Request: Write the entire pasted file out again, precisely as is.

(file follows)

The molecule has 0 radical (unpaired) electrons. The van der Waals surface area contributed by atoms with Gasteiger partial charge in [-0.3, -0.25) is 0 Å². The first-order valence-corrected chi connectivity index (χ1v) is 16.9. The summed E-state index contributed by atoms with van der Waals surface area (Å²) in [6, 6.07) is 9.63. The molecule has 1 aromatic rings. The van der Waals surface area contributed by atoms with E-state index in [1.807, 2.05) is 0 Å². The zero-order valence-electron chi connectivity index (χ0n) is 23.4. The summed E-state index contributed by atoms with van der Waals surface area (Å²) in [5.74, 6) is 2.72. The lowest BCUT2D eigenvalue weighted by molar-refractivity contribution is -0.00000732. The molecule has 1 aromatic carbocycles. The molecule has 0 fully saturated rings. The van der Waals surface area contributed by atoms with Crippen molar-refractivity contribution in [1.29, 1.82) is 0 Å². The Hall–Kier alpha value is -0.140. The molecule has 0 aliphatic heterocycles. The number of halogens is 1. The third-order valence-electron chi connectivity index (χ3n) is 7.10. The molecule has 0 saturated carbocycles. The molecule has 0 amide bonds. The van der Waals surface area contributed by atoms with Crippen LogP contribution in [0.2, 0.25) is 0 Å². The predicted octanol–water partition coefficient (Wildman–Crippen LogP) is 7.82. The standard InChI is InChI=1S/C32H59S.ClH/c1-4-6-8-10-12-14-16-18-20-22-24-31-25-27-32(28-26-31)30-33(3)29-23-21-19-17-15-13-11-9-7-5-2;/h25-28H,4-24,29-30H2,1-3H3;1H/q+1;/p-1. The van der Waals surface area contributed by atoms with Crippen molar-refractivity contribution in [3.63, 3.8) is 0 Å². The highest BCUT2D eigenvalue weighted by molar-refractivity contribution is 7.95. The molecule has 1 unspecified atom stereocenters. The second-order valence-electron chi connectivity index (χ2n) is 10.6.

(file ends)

The molecule has 0 radical (unpaired) electrons. The van der Waals surface area contributed by atoms with Gasteiger partial charge in [-0.3, -0.25) is 0 Å². The first-order valence-corrected chi connectivity index (χ1v) is 16.9. The summed E-state index contributed by atoms with van der Waals surface area (Å²) in [6, 6.07) is 9.63. The molecule has 1 aromatic rings. The van der Waals surface area contributed by atoms with E-state index in [1.807, 2.05) is 0 Å². The zero-order valence-electron chi connectivity index (χ0n) is 23.4. The summed E-state index contributed by atoms with van der Waals surface area (Å²) in [5.74, 6) is 2.72. The lowest BCUT2D eigenvalue weighted by molar-refractivity contribution is -0.00000732. The molecule has 1 aromatic carbocycles. The molecule has 0 fully saturated rings. The van der Waals surface area contributed by atoms with Crippen molar-refractivity contribution in [1.29, 1.82) is 0 Å². The Hall–Kier alpha value is -0.140. The molecule has 0 aliphatic heterocycles. The number of halogens is 1. The third-order valence-electron chi connectivity index (χ3n) is 7.10. The molecule has 0 saturated carbocycles. The molecule has 0 amide bonds. The van der Waals surface area contributed by atoms with Crippen LogP contribution in [0.2, 0.25) is 0 Å². The predicted octanol–water partition coefficient (Wildman–Crippen LogP) is 7.82. The standard InChI is InChI=1S/C32H59S.ClH/c1-4-6-8-10-12-14-16-18-20-22-24-31-25-27-32(28-26-31)30-33(3)29-23-21-19-17-15-13-11-9-7-5-2;/h25-28H,4-24,29-30H2,1-3H3;1H/q+1;/p-1. The van der Waals surface area contributed by atoms with Crippen molar-refractivity contribution in [3.63, 3.8) is 0 Å². The highest BCUT2D eigenvalue weighted by molar-refractivity contribution is 7.95. The molecule has 1 unspecified atom stereocenters. The second-order valence-electron chi connectivity index (χ2n) is 10.6.